Broadcast Disks with Polynomial Cost Functions

Amotz Bar-Noy*, Boaz Patt-Shamir, Igor Ziper

*Corresponding author for this work

Research output: Contribution to journalArticlepeer-review

Abstract

In broadcast disks systems, information is broadcasted in a shared medium. When a client needs an item from the disk, it waits until that item is broadcasted. Broadcast disks systems are particularly attractive in settings where the potential customers have a highly-asymmetric communication capabilities, i.e., receiving is significantly cheaper than transmitting. This is the case with satellite networks, mobile hosts in wireless networks, and Teletext system. The fundamental algorithmic problem for such systems is to determine the broadcast schedule based on the demand probability of items, and the cost incurred to the system by clients waiting. The goal is to minimize the mean access cost of a random client. Typically, it was assumed that the access cost is proportional to the waiting time. In this paper, we ask what are the best broadcast schedules for access costs which are arbitrary polynomials in the waiting time. These may serve as reasonable representations of reality in many cases, where the "patience" of a client is not necessarily proportional to its waiting time. We present an asymptotically optimal algorithm for a fractional model, where the bandwidth may be divided to allow for fractional concurrent broadcasting. This algorithm, besides being justified in its own right, also serves as a lower bound against which we test known discrete algorithms. We show that the Greedy algorithm has the best performance in most cases. Then we show that the performance of other algorithms deteriorate exponentially with the degree of the cost polynomial and approaches the fractional solution for sub-linear cost. Finally, we study the quality of approximating the greedy schedule by a finite schedule.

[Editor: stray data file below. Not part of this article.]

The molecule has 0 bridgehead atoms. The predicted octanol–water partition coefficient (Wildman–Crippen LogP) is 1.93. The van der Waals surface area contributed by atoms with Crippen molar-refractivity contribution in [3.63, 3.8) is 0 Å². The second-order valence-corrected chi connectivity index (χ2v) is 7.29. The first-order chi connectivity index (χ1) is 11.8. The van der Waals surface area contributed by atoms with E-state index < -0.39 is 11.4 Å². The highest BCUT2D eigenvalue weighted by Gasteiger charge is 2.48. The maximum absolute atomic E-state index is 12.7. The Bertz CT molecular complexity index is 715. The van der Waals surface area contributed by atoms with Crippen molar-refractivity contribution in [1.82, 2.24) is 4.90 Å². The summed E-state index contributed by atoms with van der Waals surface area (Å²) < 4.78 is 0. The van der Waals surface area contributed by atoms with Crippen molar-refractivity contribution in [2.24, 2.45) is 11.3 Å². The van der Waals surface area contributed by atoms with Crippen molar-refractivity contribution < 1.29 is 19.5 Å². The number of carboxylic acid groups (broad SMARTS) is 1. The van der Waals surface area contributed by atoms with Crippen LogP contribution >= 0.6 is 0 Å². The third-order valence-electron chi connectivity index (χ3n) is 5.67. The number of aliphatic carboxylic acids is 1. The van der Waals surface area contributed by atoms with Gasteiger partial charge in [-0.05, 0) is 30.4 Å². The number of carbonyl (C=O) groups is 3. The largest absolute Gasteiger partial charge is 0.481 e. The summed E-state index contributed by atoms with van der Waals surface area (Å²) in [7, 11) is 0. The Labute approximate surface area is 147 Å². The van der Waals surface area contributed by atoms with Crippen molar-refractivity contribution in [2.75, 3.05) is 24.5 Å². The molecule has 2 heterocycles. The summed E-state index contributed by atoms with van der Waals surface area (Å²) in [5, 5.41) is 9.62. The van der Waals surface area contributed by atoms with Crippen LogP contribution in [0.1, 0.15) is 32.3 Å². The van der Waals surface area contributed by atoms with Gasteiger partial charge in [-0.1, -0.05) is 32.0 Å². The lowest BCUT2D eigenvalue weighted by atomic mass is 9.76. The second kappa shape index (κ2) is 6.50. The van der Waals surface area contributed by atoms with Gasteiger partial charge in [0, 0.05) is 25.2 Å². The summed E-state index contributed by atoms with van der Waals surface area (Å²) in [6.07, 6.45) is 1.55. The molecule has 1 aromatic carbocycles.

Original languageEnglish
Pages (from-to)157-168
Number of pages12
JournalWireless Networks
Volume10
Issue number2
DOIs
StatePublished - Mar 2004

Keywords

  • Broadcast disks
  • Satellite networks
  • Scheduling

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